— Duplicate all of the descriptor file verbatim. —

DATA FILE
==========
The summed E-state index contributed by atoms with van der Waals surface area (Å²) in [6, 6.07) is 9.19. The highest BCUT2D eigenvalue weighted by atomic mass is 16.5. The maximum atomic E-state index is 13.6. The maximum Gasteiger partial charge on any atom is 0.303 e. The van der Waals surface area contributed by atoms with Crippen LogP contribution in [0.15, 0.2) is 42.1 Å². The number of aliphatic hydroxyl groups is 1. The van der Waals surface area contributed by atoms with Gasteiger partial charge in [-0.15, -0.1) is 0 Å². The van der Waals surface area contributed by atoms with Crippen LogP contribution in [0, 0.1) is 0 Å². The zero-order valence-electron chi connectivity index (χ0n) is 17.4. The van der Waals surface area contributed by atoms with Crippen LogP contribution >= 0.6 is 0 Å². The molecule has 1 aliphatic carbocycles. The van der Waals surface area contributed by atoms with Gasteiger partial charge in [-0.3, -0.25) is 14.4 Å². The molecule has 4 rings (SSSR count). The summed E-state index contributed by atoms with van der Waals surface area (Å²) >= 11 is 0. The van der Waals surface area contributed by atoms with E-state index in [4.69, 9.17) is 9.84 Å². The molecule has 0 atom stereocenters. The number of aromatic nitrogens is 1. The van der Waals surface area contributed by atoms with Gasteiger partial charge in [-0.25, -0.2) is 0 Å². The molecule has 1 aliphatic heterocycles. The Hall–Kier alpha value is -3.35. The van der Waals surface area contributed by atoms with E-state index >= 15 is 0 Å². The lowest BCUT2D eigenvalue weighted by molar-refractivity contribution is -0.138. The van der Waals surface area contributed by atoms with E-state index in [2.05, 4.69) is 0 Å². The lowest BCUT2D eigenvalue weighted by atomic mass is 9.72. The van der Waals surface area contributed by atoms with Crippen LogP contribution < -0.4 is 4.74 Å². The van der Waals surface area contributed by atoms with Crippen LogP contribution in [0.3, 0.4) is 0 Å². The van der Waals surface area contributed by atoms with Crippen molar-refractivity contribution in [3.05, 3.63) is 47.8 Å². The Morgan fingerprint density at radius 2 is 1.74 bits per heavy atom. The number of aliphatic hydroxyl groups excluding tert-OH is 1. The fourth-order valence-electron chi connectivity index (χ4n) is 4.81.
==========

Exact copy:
The summed E-state index contributed by atoms with van der Waals surface area (Å²) in [6, 6.07) is 9.19. The highest BCUT2D eigenvalue weighted by atomic mass is 16.5. The maximum atomic E-state index is 13.6. The maximum Gasteiger partial charge on any atom is 0.303 e. The van der Waals surface area contributed by atoms with Crippen LogP contribution in [0.15, 0.2) is 42.1 Å². The number of aliphatic hydroxyl groups is 1. The van der Waals surface area contributed by atoms with Gasteiger partial charge in [-0.15, -0.1) is 0 Å². The van der Waals surface area contributed by atoms with Crippen LogP contribution in [0, 0.1) is 0 Å². The zero-order valence-electron chi connectivity index (χ0n) is 17.4. The van der Waals surface area contributed by atoms with Crippen LogP contribution >= 0.6 is 0 Å². The molecule has 1 aliphatic carbocycles. The van der Waals surface area contributed by atoms with Gasteiger partial charge in [-0.3, -0.25) is 14.4 Å². The molecule has 4 rings (SSSR count). The summed E-state index contributed by atoms with van der Waals surface area (Å²) >= 11 is 0. The van der Waals surface area contributed by atoms with E-state index in [4.69, 9.17) is 9.84 Å². The molecule has 0 atom stereocenters. The number of aromatic nitrogens is 1. The van der Waals surface area contributed by atoms with Gasteiger partial charge in [-0.25, -0.2) is 0 Å². The molecule has 1 aliphatic heterocycles. The Hall–Kier alpha value is -3.35. The van der Waals surface area contributed by atoms with E-state index >= 15 is 0 Å². The lowest BCUT2D eigenvalue weighted by molar-refractivity contribution is -0.138. The van der Waals surface area contributed by atoms with E-state index in [2.05, 4.69) is 0 Å². The lowest BCUT2D eigenvalue weighted by atomic mass is 9.72. The van der Waals surface area contributed by atoms with Crippen LogP contribution < -0.4 is 4.74 Å². The van der Waals surface area contributed by atoms with Crippen LogP contribution in [0.3, 0.4) is 0 Å². The van der Waals surface area contributed by atoms with Crippen molar-refractivity contribution in [3.05, 3.63) is 47.8 Å². The Morgan fingerprint density at radius 2 is 1.74 bits per heavy atom. The number of aliphatic hydroxyl groups excluding tert-OH is 1. The fourth-order valence-electron chi connectivity index (χ4n) is 4.81.